On November 16, the United States and Cambodia launched an annual military exercise with an opening ceremony held at the Royal Cambodian Ream Navy Base in Sihanoukville, Cambodia.
The sixth iteration of the annual Cooperation Afloat Readiness and Training (CARAT) Cambodia exercise is designed to address shared maritime security priorities, develop relationships, and enhance cooperation between the two navies. It is part of a series of bilateral naval exercises conducted by the U.S. Navy with partners now involving nine countries in South and Southeast Asia – Bangladesh, Brunei, Cambodia, Indonesia, Malaysia, the Philippines, Singapore, Thailand, and Timor-Leste (See: “US Eyes Expanded Military Exercises with ASEAN Navies”). The Royal Cambodian Navy (RCN) is one of the newer CARAT partners in the exercise series, which began back in 1995.
According to a statement by the U.S. Navy seen by The Diplomat, CARAT Cambodia 2015 will continue through November 20 and will involve approximately 200 U.S. sailors and 300 Cambodian sailors along with key assets. It will feature five days of shore-based and at-sea training events as well as professional symposia to share best practices in various areas including military law, military medicine, and aviation search and rescue.Enjoying this article? Click here to subscribe for full access. Just $5 a month.
In terms of assets, CARAT Cambodia 2015 features some notable firsts, Arlo Abrahamson, public affairs officer at the U.S. Seventh Fleet’s Task Force 73 (which helps plan and execute these exercises), told The Diplomat. In particular, the U.S. littoral combat ship (LCS) USS Fort Worth will take part in CARAT Cambodia for the first time. The USS Fort Worth, along with Destroyer Squadron 7 staff and an MH-60R helicopter, will train with a flotilla consisting of two RCN Stenka-class patrol boats (Stenka 1134 and 1141) and one Coastal patrol vessel (PC 1108).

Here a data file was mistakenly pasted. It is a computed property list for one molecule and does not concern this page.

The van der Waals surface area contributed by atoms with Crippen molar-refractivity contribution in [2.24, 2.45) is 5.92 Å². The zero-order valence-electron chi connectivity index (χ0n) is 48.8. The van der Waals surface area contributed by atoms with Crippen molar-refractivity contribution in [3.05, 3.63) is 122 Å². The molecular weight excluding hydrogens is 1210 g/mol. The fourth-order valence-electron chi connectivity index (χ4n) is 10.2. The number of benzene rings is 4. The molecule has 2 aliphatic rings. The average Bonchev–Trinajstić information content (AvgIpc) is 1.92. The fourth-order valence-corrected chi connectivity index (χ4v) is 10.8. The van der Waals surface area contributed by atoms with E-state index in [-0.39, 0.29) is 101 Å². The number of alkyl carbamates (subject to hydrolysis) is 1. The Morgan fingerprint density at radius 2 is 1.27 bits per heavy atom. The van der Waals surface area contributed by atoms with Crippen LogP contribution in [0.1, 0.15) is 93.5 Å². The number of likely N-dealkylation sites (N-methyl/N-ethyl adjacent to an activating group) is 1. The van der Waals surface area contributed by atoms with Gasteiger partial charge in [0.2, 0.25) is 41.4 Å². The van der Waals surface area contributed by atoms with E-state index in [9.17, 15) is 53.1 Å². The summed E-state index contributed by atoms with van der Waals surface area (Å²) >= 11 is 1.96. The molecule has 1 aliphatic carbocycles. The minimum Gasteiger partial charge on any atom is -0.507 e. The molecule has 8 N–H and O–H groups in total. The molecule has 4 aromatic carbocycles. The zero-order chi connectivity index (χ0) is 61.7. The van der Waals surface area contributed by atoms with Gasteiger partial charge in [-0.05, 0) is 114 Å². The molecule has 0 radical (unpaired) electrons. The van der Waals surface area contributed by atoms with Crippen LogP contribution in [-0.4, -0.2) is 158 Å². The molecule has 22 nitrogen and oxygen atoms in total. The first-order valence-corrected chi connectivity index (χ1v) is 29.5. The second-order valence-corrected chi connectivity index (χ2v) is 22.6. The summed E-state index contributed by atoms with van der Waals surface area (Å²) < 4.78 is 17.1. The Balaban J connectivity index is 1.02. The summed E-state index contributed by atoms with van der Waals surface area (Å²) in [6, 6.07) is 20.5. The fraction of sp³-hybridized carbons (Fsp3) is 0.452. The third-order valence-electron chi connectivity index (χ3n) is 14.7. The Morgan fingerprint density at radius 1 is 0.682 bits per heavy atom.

“This year USS Fort Worth will participate in CARAT Cambodia for the first time, presenting a unique opportunity for us to train hull-to-hull with the RCN on one of the navy’s newest and most agile ships,” said Captain H. B. Le, commodore of Destroyer Squadron 7 (DESRON 7) which supports U.S. exercises in the Asia-Pacific.
These firsts represent the growing complexity of CARAT Cambodia, the first dedicated exercise between the two navies in decades. CARAT Cambodia began with a basic port visit and training events in 2010. Other highlights this year include maritime boarding scenarios and a search and rescue exercise.
“CARAT enables us to develop strong relationships with our Cambodian Navy partners,” said Rear Adm. Charlie Williams, commander of Task Force 73. “Through persistent presence and relationships, we continue to make steady progress in increasing the complexity of our training and enhancing cooperation between our navies.”
In an interview with The Diplomat published last month, Williams had stressed the importance of persistent presence and revealed that U.S. exercises in the Asia-Pacific would expand in 2016 (See: “US to Expand Military Exercises in the Asia-Pacific in 2016” and “Interview: The Future of US Military Exercises in the Asia-Pacific”).